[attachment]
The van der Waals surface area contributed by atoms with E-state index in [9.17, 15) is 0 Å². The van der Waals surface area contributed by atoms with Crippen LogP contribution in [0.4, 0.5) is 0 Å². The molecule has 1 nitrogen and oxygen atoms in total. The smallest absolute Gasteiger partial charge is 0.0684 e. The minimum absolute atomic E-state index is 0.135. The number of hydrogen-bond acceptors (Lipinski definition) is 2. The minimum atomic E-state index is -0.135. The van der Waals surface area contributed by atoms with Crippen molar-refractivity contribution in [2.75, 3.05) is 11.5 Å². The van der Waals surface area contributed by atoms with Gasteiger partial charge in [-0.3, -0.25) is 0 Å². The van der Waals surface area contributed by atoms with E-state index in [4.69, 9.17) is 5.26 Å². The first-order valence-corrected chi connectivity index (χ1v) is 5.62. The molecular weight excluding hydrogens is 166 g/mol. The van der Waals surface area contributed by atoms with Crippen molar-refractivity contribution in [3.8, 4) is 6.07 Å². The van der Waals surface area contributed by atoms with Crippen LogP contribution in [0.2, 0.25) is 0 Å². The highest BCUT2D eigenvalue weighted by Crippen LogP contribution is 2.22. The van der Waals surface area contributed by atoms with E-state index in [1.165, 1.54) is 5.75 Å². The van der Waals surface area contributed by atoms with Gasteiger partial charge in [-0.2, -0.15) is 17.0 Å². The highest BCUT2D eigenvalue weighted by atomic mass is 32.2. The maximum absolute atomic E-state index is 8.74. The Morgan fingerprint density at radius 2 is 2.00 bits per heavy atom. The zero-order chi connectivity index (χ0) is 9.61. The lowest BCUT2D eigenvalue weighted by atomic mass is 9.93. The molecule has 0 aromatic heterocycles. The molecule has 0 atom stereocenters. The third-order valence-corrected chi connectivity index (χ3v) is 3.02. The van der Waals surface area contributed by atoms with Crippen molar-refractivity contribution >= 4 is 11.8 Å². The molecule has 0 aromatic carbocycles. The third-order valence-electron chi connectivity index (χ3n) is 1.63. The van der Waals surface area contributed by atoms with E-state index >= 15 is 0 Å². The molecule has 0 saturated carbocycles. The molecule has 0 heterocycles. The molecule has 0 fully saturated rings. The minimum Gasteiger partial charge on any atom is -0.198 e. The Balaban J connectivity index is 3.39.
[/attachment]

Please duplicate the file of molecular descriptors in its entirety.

The van der Waals surface area contributed by atoms with E-state index in [9.17, 15) is 0 Å². The van der Waals surface area contributed by atoms with Crippen LogP contribution in [0.4, 0.5) is 0 Å². The molecule has 1 nitrogen and oxygen atoms in total. The smallest absolute Gasteiger partial charge is 0.0684 e. The minimum absolute atomic E-state index is 0.135. The number of hydrogen-bond acceptors (Lipinski definition) is 2. The minimum atomic E-state index is -0.135. The van der Waals surface area contributed by atoms with Crippen molar-refractivity contribution in [2.75, 3.05) is 11.5 Å². The van der Waals surface area contributed by atoms with Gasteiger partial charge in [-0.3, -0.25) is 0 Å². The van der Waals surface area contributed by atoms with E-state index in [4.69, 9.17) is 5.26 Å². The first-order valence-corrected chi connectivity index (χ1v) is 5.62. The molecular weight excluding hydrogens is 166 g/mol. The van der Waals surface area contributed by atoms with Crippen molar-refractivity contribution in [3.8, 4) is 6.07 Å². The van der Waals surface area contributed by atoms with Crippen LogP contribution in [0.2, 0.25) is 0 Å². The highest BCUT2D eigenvalue weighted by Crippen LogP contribution is 2.22. The van der Waals surface area contributed by atoms with E-state index in [1.165, 1.54) is 5.75 Å². The van der Waals surface area contributed by atoms with Gasteiger partial charge in [-0.2, -0.15) is 17.0 Å². The highest BCUT2D eigenvalue weighted by atomic mass is 32.2. The maximum absolute atomic E-state index is 8.74. The Morgan fingerprint density at radius 2 is 2.00 bits per heavy atom. The zero-order chi connectivity index (χ0) is 9.61. The lowest BCUT2D eigenvalue weighted by atomic mass is 9.93. The molecule has 0 aromatic heterocycles. The molecule has 0 atom stereocenters. The third-order valence-corrected chi connectivity index (χ3v) is 3.02. The van der Waals surface area contributed by atoms with Crippen molar-refractivity contribution >= 4 is 11.8 Å². The molecule has 0 aromatic carbocycles. The third-order valence-electron chi connectivity index (χ3n) is 1.63. The van der Waals surface area contributed by atoms with E-state index >= 15 is 0 Å². The molecule has 0 saturated carbocycles. The molecule has 0 heterocycles. The molecule has 0 fully saturated rings. The minimum Gasteiger partial charge on any atom is -0.198 e. The Balaban J connectivity index is 3.39.